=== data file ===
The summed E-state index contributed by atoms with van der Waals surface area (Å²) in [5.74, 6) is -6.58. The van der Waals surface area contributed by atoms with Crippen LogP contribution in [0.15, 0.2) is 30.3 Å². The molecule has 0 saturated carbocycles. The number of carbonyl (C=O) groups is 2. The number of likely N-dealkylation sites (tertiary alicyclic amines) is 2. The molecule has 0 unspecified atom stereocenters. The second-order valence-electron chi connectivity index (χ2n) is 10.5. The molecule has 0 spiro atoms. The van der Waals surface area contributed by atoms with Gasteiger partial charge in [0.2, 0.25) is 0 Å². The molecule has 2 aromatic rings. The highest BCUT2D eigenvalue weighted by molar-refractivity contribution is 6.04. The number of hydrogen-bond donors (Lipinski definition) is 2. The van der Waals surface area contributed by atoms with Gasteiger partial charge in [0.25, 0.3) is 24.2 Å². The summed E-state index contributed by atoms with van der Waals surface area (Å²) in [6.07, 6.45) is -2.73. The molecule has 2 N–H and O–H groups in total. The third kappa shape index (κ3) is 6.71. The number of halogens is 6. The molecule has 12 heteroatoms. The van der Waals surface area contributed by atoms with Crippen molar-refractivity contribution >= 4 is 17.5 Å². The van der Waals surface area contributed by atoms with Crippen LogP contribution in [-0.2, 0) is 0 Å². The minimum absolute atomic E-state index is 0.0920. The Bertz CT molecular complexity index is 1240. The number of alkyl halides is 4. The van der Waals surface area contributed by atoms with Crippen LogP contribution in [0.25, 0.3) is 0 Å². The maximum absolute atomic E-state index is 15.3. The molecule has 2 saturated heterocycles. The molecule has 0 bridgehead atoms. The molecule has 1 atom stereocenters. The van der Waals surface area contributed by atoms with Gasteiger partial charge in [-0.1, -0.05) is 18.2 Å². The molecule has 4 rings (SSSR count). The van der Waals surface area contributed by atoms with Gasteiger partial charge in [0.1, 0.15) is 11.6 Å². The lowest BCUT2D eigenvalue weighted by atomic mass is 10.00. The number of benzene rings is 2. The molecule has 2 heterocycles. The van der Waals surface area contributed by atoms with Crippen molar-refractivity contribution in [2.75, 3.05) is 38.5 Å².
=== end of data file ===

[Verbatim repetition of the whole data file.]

The summed E-state index contributed by atoms with van der Waals surface area (Å²) in [5.74, 6) is -6.58. The van der Waals surface area contributed by atoms with Crippen LogP contribution in [0.15, 0.2) is 30.3 Å². The molecule has 0 saturated carbocycles. The number of carbonyl (C=O) groups is 2. The number of likely N-dealkylation sites (tertiary alicyclic amines) is 2. The molecule has 0 unspecified atom stereocenters. The second-order valence-electron chi connectivity index (χ2n) is 10.5. The molecule has 0 spiro atoms. The van der Waals surface area contributed by atoms with Gasteiger partial charge in [0.2, 0.25) is 0 Å². The molecule has 2 aromatic rings. The highest BCUT2D eigenvalue weighted by molar-refractivity contribution is 6.04. The number of hydrogen-bond donors (Lipinski definition) is 2. The van der Waals surface area contributed by atoms with Gasteiger partial charge in [0.25, 0.3) is 24.2 Å². The summed E-state index contributed by atoms with van der Waals surface area (Å²) in [6.07, 6.45) is -2.73. The molecule has 2 N–H and O–H groups in total. The third kappa shape index (κ3) is 6.71. The number of halogens is 6. The molecule has 12 heteroatoms. The van der Waals surface area contributed by atoms with Crippen molar-refractivity contribution >= 4 is 17.5 Å². The van der Waals surface area contributed by atoms with Crippen LogP contribution in [-0.2, 0) is 0 Å². The minimum absolute atomic E-state index is 0.0920. The Bertz CT molecular complexity index is 1240. The number of alkyl halides is 4. The van der Waals surface area contributed by atoms with Crippen LogP contribution in [0.25, 0.3) is 0 Å². The maximum absolute atomic E-state index is 15.3. The molecule has 2 saturated heterocycles. The molecule has 0 bridgehead atoms. The molecule has 1 atom stereocenters. The van der Waals surface area contributed by atoms with Gasteiger partial charge in [-0.1, -0.05) is 18.2 Å². The molecule has 4 rings (SSSR count). The van der Waals surface area contributed by atoms with Gasteiger partial charge in [0.1, 0.15) is 11.6 Å². The lowest BCUT2D eigenvalue weighted by atomic mass is 10.00. The number of benzene rings is 2. The molecule has 2 heterocycles. The van der Waals surface area contributed by atoms with Crippen molar-refractivity contribution in [2.75, 3.05) is 38.5 Å².